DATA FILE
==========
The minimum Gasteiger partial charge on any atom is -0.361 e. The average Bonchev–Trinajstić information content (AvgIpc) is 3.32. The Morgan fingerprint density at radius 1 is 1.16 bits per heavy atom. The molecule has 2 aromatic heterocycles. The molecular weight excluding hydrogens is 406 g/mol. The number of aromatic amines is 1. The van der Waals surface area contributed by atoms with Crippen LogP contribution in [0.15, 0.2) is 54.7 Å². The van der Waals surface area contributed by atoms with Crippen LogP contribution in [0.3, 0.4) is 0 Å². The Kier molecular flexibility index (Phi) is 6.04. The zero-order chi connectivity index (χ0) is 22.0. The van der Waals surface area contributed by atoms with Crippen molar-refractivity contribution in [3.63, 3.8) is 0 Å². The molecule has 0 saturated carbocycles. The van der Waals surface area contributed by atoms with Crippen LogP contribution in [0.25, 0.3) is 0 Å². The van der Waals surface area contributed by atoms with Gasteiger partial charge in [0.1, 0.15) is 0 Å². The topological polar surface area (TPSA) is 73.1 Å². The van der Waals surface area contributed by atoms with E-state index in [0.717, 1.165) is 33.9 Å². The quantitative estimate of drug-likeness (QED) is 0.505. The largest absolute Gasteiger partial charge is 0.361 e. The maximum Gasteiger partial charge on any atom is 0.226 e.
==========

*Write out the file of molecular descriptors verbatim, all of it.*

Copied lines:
The minimum Gasteiger partial charge on any atom is -0.361 e. The average Bonchev–Trinajstić information content (AvgIpc) is 3.32. The Morgan fingerprint density at radius 1 is 1.16 bits per heavy atom. The molecule has 2 aromatic heterocycles. The molecular weight excluding hydrogens is 406 g/mol. The number of aromatic amines is 1. The van der Waals surface area contributed by atoms with Crippen LogP contribution in [0.15, 0.2) is 54.7 Å². The van der Waals surface area contributed by atoms with Crippen LogP contribution in [0.3, 0.4) is 0 Å². The Kier molecular flexibility index (Phi) is 6.04. The zero-order chi connectivity index (χ0) is 22.0. The van der Waals surface area contributed by atoms with Crippen molar-refractivity contribution in [3.63, 3.8) is 0 Å². The molecule has 0 saturated carbocycles. The van der Waals surface area contributed by atoms with Crippen LogP contribution in [0.25, 0.3) is 0 Å². The van der Waals surface area contributed by atoms with Gasteiger partial charge in [0.1, 0.15) is 0 Å². The topological polar surface area (TPSA) is 73.1 Å². The van der Waals surface area contributed by atoms with E-state index in [0.717, 1.165) is 33.9 Å². The quantitative estimate of drug-likeness (QED) is 0.505. The largest absolute Gasteiger partial charge is 0.361 e. The maximum Gasteiger partial charge on any atom is 0.226 e.